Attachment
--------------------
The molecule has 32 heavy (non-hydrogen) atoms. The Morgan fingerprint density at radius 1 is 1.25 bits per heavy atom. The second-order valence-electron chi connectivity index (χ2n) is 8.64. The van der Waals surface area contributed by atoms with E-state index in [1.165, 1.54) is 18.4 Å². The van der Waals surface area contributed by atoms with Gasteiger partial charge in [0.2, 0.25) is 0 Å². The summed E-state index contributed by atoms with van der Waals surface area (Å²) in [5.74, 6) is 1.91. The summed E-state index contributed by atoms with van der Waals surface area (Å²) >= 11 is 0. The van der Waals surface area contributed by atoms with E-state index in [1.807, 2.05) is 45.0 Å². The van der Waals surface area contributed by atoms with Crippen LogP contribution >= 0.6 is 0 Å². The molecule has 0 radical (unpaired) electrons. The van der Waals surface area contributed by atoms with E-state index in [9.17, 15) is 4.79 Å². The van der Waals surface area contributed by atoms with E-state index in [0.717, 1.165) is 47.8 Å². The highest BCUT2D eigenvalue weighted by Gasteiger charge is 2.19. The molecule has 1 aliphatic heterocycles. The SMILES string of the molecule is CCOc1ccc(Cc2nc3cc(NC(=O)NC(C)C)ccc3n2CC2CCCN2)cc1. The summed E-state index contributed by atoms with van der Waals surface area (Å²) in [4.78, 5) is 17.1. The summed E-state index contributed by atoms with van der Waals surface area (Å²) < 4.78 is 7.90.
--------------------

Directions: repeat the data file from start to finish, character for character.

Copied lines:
The molecule has 32 heavy (non-hydrogen) atoms. The Morgan fingerprint density at radius 1 is 1.25 bits per heavy atom. The second-order valence-electron chi connectivity index (χ2n) is 8.64. The van der Waals surface area contributed by atoms with E-state index in [1.165, 1.54) is 18.4 Å². The van der Waals surface area contributed by atoms with Gasteiger partial charge in [0.2, 0.25) is 0 Å². The summed E-state index contributed by atoms with van der Waals surface area (Å²) in [5.74, 6) is 1.91. The summed E-state index contributed by atoms with van der Waals surface area (Å²) >= 11 is 0. The van der Waals surface area contributed by atoms with E-state index in [1.807, 2.05) is 45.0 Å². The van der Waals surface area contributed by atoms with Crippen LogP contribution >= 0.6 is 0 Å². The molecule has 0 radical (unpaired) electrons. The van der Waals surface area contributed by atoms with E-state index in [9.17, 15) is 4.79 Å². The van der Waals surface area contributed by atoms with E-state index in [0.717, 1.165) is 47.8 Å². The highest BCUT2D eigenvalue weighted by Gasteiger charge is 2.19. The molecule has 1 aliphatic heterocycles. The SMILES string of the molecule is CCOc1ccc(Cc2nc3cc(NC(=O)NC(C)C)ccc3n2CC2CCCN2)cc1. The summed E-state index contributed by atoms with van der Waals surface area (Å²) in [4.78, 5) is 17.1. The summed E-state index contributed by atoms with van der Waals surface area (Å²) < 4.78 is 7.90.